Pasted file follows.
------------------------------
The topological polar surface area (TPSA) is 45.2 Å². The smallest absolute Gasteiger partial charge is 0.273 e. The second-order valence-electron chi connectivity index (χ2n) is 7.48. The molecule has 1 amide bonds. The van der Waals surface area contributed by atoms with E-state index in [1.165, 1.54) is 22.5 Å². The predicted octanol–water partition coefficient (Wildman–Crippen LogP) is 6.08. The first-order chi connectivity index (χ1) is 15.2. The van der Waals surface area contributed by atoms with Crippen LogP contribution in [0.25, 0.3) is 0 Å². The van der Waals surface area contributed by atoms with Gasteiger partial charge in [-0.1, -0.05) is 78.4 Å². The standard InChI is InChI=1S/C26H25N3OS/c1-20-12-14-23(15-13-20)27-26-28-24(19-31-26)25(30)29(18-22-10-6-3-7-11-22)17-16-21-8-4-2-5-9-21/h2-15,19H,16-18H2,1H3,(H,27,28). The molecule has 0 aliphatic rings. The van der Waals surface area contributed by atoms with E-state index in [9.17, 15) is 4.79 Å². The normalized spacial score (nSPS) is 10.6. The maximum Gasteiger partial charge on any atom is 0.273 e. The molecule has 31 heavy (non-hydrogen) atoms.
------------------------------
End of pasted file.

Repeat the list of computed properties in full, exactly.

The topological polar surface area (TPSA) is 45.2 Å². The smallest absolute Gasteiger partial charge is 0.273 e. The second-order valence-electron chi connectivity index (χ2n) is 7.48. The molecule has 1 amide bonds. The van der Waals surface area contributed by atoms with E-state index in [1.165, 1.54) is 22.5 Å². The predicted octanol–water partition coefficient (Wildman–Crippen LogP) is 6.08. The first-order chi connectivity index (χ1) is 15.2. The van der Waals surface area contributed by atoms with Crippen LogP contribution in [0.25, 0.3) is 0 Å². The van der Waals surface area contributed by atoms with Gasteiger partial charge in [-0.1, -0.05) is 78.4 Å². The standard InChI is InChI=1S/C26H25N3OS/c1-20-12-14-23(15-13-20)27-26-28-24(19-31-26)25(30)29(18-22-10-6-3-7-11-22)17-16-21-8-4-2-5-9-21/h2-15,19H,16-18H2,1H3,(H,27,28). The molecule has 0 aliphatic rings. The van der Waals surface area contributed by atoms with E-state index in [9.17, 15) is 4.79 Å². The normalized spacial score (nSPS) is 10.6. The maximum Gasteiger partial charge on any atom is 0.273 e. The molecule has 31 heavy (non-hydrogen) atoms.